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Big Day For Little Fish

Atlantic menhaden.

Often called "the most important fish in the sea," the menhaden (also known as pogy or bunker) are a perfect example of a keystone species.

Photo courtesy of Brian Gratwicke

On Friday, the Atlantic States Marine Fisheries Commission finally responded to sound science and a huge public outcry by imposing the first ever coastwide cap on the catch of a little fish known as the menhaden.

More than 100,000 Americans (including more than 13,000 Earthjustice activists) wrote to the commission demanding protection for a fish that is an essential food source for seabirds, whales, and game fish like the striped bass.

The commission also cut next year’s catch to 25 percent below the 2011 menhaden catch. This cut will end recent overfishing and begin long term recovery of a species that has been reduced by 90 percent over the last three decades. New scientific information due in 2014 will trigger a transition to more precautionary long term catch levels.

Peter Baker, of the PEW Environment's Northeast Fisheries Program said, “Tens of thousands of people from all walks of life—anglers, business owners, birders, scientists, conservationists, and more—have long been urging this sort of action because they know what menhaden mean for their coastal ecosystem and economy. Today, those voices were heard.”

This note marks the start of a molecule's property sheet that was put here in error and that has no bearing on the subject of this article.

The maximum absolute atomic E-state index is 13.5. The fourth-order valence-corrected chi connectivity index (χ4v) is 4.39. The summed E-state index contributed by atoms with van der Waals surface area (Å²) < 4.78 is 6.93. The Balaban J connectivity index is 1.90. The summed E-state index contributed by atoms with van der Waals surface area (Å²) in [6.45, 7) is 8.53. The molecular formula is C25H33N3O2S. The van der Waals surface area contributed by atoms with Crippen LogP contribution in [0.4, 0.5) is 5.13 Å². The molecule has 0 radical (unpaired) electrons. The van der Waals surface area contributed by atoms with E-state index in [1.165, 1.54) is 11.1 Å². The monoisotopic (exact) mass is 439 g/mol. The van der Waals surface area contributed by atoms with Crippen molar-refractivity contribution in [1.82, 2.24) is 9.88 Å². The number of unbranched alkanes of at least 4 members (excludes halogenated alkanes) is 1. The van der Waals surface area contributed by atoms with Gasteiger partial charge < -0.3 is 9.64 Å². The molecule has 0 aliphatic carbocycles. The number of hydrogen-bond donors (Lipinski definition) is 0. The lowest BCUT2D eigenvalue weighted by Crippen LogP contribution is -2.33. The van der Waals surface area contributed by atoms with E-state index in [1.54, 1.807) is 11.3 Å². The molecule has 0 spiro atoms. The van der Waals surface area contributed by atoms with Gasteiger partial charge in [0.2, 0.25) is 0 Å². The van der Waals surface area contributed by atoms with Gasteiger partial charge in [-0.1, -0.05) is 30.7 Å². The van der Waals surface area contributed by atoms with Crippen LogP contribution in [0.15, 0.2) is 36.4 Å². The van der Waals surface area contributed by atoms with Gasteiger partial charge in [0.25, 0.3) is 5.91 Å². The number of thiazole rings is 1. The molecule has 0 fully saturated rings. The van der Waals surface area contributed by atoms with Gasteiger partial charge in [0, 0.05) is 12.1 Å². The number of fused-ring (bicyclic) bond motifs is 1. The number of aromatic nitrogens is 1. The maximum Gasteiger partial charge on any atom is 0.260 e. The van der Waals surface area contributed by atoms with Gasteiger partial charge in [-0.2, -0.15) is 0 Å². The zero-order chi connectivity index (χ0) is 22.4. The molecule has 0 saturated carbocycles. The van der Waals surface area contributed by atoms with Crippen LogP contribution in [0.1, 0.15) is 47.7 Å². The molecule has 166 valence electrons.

In recent times, the rapacious industrial fishing of menhaden falls squarely on one company, Omega Protein, which grinds up the fish to make a variety of products, including omega-3 oil capsules and food for aquaculture and chicken farms. In the past, Omega has threatened to sue over any restrictions on its practices. Roger Fleming, an attorney for Earthjustice who has been working with anglers, business owners, birders, scientists, conservationists to reduce Omega’s take, is not worried.

"Despite the self-interested claims of the Omega Corporation, this action will benefit everyone involved. Growing menhaden populations will benefit all the species that need them as food, the fishermen who need them as bait, and even Omega who will have sustainable supply to grind up and feed to chickens," said Fleming.

Tags:  forage fish, oceans

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